Dmitry Shapiro: That's what it's optimizing for. is getting engagement from you in any of those dimensions. If you were to describe our algorithm in the same way, although it wasn't an algorithm at the time, it was just a dumb feed that everybody got. But if we were to build an algorithm to do that, you would describe it as the following.
Dmitry Shapiro: What, given this prompt, given any situation, how would the user respond to it? How does the user feel about any situation? Give it to them. Which things are yummy? generally understanding what the user will choose. You know given this [00:31:00] decision to make high probability, they'll choose this rather than that.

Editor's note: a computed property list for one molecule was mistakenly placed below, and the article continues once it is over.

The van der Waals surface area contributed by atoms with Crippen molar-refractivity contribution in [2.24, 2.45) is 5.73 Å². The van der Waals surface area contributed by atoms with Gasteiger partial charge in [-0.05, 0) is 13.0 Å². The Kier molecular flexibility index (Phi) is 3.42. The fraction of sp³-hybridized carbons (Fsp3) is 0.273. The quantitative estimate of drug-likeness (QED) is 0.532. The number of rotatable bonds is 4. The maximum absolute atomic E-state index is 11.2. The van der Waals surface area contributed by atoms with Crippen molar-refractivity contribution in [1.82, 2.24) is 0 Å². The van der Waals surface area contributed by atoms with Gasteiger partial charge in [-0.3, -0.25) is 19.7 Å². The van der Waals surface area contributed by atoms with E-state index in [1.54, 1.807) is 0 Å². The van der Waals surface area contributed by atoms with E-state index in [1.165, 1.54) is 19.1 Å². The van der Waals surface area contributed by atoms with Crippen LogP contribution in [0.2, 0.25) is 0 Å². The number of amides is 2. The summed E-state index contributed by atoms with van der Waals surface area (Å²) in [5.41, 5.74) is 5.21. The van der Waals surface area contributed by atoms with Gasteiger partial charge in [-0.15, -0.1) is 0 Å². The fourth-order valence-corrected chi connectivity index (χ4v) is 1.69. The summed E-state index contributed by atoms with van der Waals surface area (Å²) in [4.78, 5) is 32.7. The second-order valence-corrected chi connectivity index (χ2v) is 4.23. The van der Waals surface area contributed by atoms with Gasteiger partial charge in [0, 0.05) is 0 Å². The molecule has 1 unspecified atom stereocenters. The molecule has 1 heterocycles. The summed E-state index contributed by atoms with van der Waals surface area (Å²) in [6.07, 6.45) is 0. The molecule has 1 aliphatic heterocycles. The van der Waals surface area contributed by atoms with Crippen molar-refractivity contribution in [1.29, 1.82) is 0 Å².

Dmitry Shapiro: And so it just does the same thing as TikTok does, but all other dimensions. And if we wanted to then of course also recommend videos based upon those dimensions. Recommend videos to you based upon all of these other things rather than videos that you've chosen to watch and like before. So this is much more powerful than that.
Louis Bouchard: This is just a quick interruption to remind you that if you are enjoying the podcast, please don't forget to leave a five star review or a like if you are watching on YouTube. It helps a lot to support the channel. Let's get back to the discussion.
Louis Bouchard: And we've seen a lot of problems with TikTok's algorithms, just like privacy concern and just how intrusive it can be or who controls it.